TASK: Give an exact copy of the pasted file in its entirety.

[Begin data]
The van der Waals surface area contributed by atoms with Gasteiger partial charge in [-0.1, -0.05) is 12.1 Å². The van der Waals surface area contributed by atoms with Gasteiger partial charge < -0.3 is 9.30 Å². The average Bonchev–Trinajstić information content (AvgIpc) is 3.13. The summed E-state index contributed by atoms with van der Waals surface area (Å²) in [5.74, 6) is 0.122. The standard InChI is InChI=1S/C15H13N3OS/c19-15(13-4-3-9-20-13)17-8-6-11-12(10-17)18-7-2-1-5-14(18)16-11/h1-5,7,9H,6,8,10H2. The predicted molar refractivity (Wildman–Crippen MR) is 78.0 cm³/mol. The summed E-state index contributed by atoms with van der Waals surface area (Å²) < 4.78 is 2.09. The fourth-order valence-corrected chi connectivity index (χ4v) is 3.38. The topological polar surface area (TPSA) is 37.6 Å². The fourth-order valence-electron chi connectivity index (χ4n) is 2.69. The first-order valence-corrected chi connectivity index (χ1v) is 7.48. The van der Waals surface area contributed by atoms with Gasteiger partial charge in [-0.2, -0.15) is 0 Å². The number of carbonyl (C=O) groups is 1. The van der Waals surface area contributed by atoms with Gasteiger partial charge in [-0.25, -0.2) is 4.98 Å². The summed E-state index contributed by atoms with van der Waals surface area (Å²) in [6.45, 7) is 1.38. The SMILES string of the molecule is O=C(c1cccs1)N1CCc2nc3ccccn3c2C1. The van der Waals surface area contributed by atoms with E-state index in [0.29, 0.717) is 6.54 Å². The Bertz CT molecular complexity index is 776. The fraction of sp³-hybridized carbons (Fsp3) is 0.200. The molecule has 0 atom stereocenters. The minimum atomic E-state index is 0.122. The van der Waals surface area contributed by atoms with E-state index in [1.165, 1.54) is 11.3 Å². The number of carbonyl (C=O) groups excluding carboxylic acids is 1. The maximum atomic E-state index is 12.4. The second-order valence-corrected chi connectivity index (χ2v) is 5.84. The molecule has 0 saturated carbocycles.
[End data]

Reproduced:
The van der Waals surface area contributed by atoms with Gasteiger partial charge in [-0.1, -0.05) is 12.1 Å². The van der Waals surface area contributed by atoms with Gasteiger partial charge < -0.3 is 9.30 Å². The average Bonchev–Trinajstić information content (AvgIpc) is 3.13. The summed E-state index contributed by atoms with van der Waals surface area (Å²) in [5.74, 6) is 0.122. The standard InChI is InChI=1S/C15H13N3OS/c19-15(13-4-3-9-20-13)17-8-6-11-12(10-17)18-7-2-1-5-14(18)16-11/h1-5,7,9H,6,8,10H2. The predicted molar refractivity (Wildman–Crippen MR) is 78.0 cm³/mol. The summed E-state index contributed by atoms with van der Waals surface area (Å²) < 4.78 is 2.09. The fourth-order valence-corrected chi connectivity index (χ4v) is 3.38. The topological polar surface area (TPSA) is 37.6 Å². The fourth-order valence-electron chi connectivity index (χ4n) is 2.69. The first-order valence-corrected chi connectivity index (χ1v) is 7.48. The van der Waals surface area contributed by atoms with Gasteiger partial charge in [-0.2, -0.15) is 0 Å². The number of carbonyl (C=O) groups is 1. The van der Waals surface area contributed by atoms with Gasteiger partial charge in [-0.25, -0.2) is 4.98 Å². The summed E-state index contributed by atoms with van der Waals surface area (Å²) in [6.45, 7) is 1.38. The SMILES string of the molecule is O=C(c1cccs1)N1CCc2nc3ccccn3c2C1. The van der Waals surface area contributed by atoms with E-state index in [0.29, 0.717) is 6.54 Å². The Bertz CT molecular complexity index is 776. The fraction of sp³-hybridized carbons (Fsp3) is 0.200. The molecule has 0 atom stereocenters. The minimum atomic E-state index is 0.122. The van der Waals surface area contributed by atoms with E-state index in [1.165, 1.54) is 11.3 Å². The number of carbonyl (C=O) groups excluding carboxylic acids is 1. The maximum atomic E-state index is 12.4. The second-order valence-corrected chi connectivity index (χ2v) is 5.84. The molecule has 0 saturated carbocycles.